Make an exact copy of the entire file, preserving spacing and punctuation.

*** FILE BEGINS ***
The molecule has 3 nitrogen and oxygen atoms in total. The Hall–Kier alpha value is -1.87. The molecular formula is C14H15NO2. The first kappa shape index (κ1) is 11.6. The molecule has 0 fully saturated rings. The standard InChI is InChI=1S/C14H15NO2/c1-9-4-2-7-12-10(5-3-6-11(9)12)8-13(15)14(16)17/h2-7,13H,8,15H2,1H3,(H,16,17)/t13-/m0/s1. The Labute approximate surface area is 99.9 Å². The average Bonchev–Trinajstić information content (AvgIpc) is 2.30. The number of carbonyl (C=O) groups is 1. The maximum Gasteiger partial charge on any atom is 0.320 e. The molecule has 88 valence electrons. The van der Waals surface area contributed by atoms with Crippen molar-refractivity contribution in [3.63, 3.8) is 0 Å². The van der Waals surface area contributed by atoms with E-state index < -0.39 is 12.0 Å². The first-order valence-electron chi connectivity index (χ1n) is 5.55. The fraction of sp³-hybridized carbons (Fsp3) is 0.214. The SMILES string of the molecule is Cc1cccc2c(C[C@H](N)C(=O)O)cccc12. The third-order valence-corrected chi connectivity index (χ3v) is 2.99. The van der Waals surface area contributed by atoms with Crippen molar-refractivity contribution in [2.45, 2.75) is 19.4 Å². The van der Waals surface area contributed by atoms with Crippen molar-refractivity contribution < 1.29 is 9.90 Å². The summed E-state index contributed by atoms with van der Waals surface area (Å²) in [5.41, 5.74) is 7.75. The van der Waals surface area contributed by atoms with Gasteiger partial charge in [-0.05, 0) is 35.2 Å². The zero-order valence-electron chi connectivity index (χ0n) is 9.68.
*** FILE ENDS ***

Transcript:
The molecule has 3 nitrogen and oxygen atoms in total. The Hall–Kier alpha value is -1.87. The molecular formula is C14H15NO2. The first kappa shape index (κ1) is 11.6. The molecule has 0 fully saturated rings. The standard InChI is InChI=1S/C14H15NO2/c1-9-4-2-7-12-10(5-3-6-11(9)12)8-13(15)14(16)17/h2-7,13H,8,15H2,1H3,(H,16,17)/t13-/m0/s1. The Labute approximate surface area is 99.9 Å². The average Bonchev–Trinajstić information content (AvgIpc) is 2.30. The number of carbonyl (C=O) groups is 1. The maximum Gasteiger partial charge on any atom is 0.320 e. The molecule has 88 valence electrons. The van der Waals surface area contributed by atoms with Crippen molar-refractivity contribution in [3.63, 3.8) is 0 Å². The van der Waals surface area contributed by atoms with E-state index < -0.39 is 12.0 Å². The first-order valence-electron chi connectivity index (χ1n) is 5.55. The fraction of sp³-hybridized carbons (Fsp3) is 0.214. The SMILES string of the molecule is Cc1cccc2c(C[C@H](N)C(=O)O)cccc12. The third-order valence-corrected chi connectivity index (χ3v) is 2.99. The van der Waals surface area contributed by atoms with Crippen molar-refractivity contribution in [2.45, 2.75) is 19.4 Å². The van der Waals surface area contributed by atoms with Crippen molar-refractivity contribution < 1.29 is 9.90 Å². The summed E-state index contributed by atoms with van der Waals surface area (Å²) in [5.41, 5.74) is 7.75. The van der Waals surface area contributed by atoms with Gasteiger partial charge in [-0.05, 0) is 35.2 Å². The zero-order valence-electron chi connectivity index (χ0n) is 9.68.